Michael Joyce, . . McPherson, $22 (207pp) ISBN 978-0-929701-66-0
Joyce's new print novel, following many acclaimed hypertext works, addresses with powerful lyricism two parents' psychological adjustments to their son's departure for college, but despite an ear attuned (as in past efforts) to the workings of families, its framework and tone do not always harmonize. As Cathleen, a poet, drives her son, Liam, to school in upstate New York, her husband, Noah, a lawyer, stays behind; in his wife's absence, he helps an 80-year-old dowager administer her estate. While briefly separated, both Cathleen and Noah revel in memories of thrilling illicit dalliance, their last moments of youth—Cathleen's an affair she had during the year following her marriage, Noah's a series of intense encounters with a French poet during his 19th summer. Constructed much like a poem, the novel is composed of artfully juxtaposed lines of dialogue, details and descriptive phrases; its narrative jumps among present, past and beyond convince us that the present is only a thin netting tossed over the past. Joyce's characters are distinct—Cathleen is Oberlin educated and sensitive, Noah is materialistic but soulful and Liam is sullen but capable of articulate outbursts—yet they move in too soft a focus to be entirely believable. Despite a few embarrassingly human moments, such as when Cathleen feels sexual longing for her son or 18-year-old Noah finds himself frightened by the beauty of the French poet whom he has seen only in the dark, these characters rarely reveal imperfections that might make them convincingly human. Still, Joyce's language is often gorgeously musical, and the novel has numerous quiet pleasures to impart.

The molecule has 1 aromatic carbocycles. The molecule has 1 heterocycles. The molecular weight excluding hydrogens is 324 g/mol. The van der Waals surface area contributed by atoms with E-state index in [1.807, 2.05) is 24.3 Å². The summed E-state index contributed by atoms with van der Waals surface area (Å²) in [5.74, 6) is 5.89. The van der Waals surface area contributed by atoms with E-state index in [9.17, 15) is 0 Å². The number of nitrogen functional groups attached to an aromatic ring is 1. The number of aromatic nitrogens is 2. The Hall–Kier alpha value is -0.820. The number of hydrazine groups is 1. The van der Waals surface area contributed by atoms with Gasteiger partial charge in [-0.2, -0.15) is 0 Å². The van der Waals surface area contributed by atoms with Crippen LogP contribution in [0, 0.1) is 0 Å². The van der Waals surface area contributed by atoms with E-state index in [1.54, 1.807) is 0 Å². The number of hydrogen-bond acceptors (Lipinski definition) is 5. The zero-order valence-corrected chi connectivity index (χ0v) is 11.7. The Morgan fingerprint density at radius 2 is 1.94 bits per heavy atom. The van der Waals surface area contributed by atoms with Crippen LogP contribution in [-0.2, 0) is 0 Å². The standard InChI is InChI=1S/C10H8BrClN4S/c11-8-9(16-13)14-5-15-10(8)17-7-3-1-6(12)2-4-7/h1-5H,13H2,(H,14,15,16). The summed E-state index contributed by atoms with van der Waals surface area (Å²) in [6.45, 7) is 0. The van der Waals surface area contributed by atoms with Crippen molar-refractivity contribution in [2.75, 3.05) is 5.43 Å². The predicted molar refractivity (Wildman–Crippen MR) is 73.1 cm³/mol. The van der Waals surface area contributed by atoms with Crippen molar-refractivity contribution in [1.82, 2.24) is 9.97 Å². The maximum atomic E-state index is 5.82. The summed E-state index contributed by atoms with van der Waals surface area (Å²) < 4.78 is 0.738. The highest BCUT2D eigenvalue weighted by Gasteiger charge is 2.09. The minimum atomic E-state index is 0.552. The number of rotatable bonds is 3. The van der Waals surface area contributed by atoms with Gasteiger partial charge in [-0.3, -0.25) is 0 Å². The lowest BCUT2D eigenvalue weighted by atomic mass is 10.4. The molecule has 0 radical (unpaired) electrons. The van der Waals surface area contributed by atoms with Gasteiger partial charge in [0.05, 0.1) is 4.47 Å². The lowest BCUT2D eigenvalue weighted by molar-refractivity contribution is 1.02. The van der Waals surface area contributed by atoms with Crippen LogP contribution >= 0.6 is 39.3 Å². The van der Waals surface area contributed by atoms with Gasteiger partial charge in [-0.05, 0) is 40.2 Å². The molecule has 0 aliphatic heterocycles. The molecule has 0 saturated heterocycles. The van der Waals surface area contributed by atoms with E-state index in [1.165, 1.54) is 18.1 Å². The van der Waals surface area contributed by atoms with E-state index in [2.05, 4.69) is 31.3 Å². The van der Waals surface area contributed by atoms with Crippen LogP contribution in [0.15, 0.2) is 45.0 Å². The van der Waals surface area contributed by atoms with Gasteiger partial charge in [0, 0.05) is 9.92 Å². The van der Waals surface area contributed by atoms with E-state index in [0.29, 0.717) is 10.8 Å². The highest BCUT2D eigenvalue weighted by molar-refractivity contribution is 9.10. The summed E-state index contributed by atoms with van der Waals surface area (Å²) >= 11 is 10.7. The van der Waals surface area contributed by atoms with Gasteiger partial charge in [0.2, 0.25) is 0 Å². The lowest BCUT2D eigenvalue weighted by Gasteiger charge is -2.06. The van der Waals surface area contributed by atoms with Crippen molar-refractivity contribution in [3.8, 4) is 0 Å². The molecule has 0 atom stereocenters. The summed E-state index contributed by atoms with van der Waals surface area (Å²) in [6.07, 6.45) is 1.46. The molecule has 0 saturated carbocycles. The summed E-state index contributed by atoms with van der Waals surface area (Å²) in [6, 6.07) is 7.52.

Reviewed on: 08/05/2002